The day after a civilian oversight board announced a controversial decision that faulted police officers’ actions when they shot and killed Ezell Ford, a mentally ill and unarmed black man, activists on Wednesday demanded criminal charges be filed.
Los Angeles County District Attorney Jackie Lacey said in a brief statement Wednesday afternoon that the case was under consideration while evidence was reviewed.
In a unanimous decision Tuesday, the Los Angeles Police Commission said the actions of one of two officers involved in the fatal August 2014 incident had not been within department policy, while the other officers' actions were found mostly within policy.
“This is a tragedy for all involved, the family, relatives, loved ones and friends of Mr. Ford, as well as the involved police officers,” commission President Steve Soboroff said in a statement.
The commission found “administrative disapproval” for one officer regarding his tactics, the drawing of his weapon, nonlethal use of force and firing of his weapon.
The officer was not identified by name in the commission’s 43-page report, but police records indicated it was 12-year veteran Officer Sharlton Wampler.
Antonio Villegas, the other officer, was found to have “administrative disapproval” in one instance of drawing his weapon.
The commission’s findings contradicted recommendations from Los Angeles Police Department Chief Charlie Beck - who said both officers should not be found to have violated department policy - and received harsh criticism from the police union.
Beck, who is tasked with determining the officers’ punishment, said Tuesday that he respected the commission’s investigative process as well as their decision.
In a statement that called for Beck to go beyond a "slap on the wrist," the American Civil Liberties Union of Southern California said the commission's decision marked an "encouraging step" towards the panel "reinforcing its independence."
But police union president Craig Lally sharply criticized the commission’s decision, saying their findings were “reckless” and politically motivated.
“We fully support Chief Beck's findings that the officers involved in the Ezell Ford shooting were justified and their actions were in policy,” said Lally, of the Los Angeles Police Protective League. “We believe the commission’s decision was irresponsible and reckless and was solely made to avoid civil unrest.”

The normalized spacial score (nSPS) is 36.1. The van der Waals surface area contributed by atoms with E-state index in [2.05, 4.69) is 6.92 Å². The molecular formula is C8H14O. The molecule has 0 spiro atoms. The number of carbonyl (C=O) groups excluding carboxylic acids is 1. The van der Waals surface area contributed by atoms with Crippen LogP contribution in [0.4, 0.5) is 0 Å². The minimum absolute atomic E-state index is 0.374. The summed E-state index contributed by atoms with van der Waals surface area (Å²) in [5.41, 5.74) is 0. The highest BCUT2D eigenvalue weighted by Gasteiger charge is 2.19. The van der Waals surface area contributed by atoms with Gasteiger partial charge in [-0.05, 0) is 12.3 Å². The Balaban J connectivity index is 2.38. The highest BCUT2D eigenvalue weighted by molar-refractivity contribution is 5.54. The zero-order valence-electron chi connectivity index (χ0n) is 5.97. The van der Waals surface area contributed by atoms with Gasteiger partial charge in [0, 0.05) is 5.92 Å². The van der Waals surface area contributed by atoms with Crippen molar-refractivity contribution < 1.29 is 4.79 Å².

Ford was killed two days after another unarmed black man, Michael Brown, was also fatally shot by an officer in Ferguson, Missouri. Their deaths, along with several other incidents of alleged police brutality, sparked nationwide protests - some of which continued in Los Angeles over the weekend and Monday after the Los Angeles Times published Beck’s recommendations.
Officers are only compelled to use force when they fear for their or another’s safety, and they should maintain the right to defend themselves, Lally said.
“It's a sad day when our officers are faced with criticism for protecting themselves and others from a suspect who attempted to take their weapon. It is also disheartening that more times than not decisions are made based on external political forces and not the facts at hand,” he said.
Beck’s recommendation, and the police union’s backing, came after a nearly 10-month investigation produced evidence incidating that Ford grabbed for an officer’s gun during a struggle on Aug. 11 at West 65th Street and South Broadway in the Florence neighborhood of South L.A.
The altercation started when the officers spotted Ford, who was 25, and tried to talk to him. Ford then concealed his hands and proceeded to crouch down next to a car in a driveway, Beck said in December.
One of the officers then reached for Ford, who allegedly forced the officer to the ground and grabbed for his gun. Both officers then opened fire and Ford was shot three times.
Lacey said the case was handed to her office on May 11, and the Justice System Integrity Division was reviewing LAPD's evidence. Prosecutors were also awaiting "supplemental materials" from a civil case filed by Ford's family, she said.
"The focus of the review is to determine whether the filing of criminal charges is warranted, not whether LAPD internal policies were violated," Lacey said. "The matter remains under review. When a decision is made, the public will be notified."
Protesters have said the incident was a case of police brutality, and celebrated the commission’s decision.
Ford’s mother said her first reaction was, “hallelujah.”
“I didn’t believe God would allow my son’s life to be taken in vain,” Tritobia Ford said.
The ruling, “strongly, on the record, stated that what happened to Ezell was wrong,” she said.
However, Tritobia Ford said she was disappointed the second officer was most found not to have acted against policy, adding that she hoped Beck would do more than give the officers a “slap on the wrist.”
Lacey was also called upon to file charges.
“You need to step up,” Tritobia Ford said, addressing Lacey. “She needs to press charges and the court needs to figure it out.”
The mother’s demands were echoed by activists during a Wednesday news conference outside the DA Office.
“Right now we want Jackie Lacey, who’s in this building, to have the courage to file charges against Officer Wampler,” activist Najee Ali said.
KTLA's Melissa Pamer contributed to this article.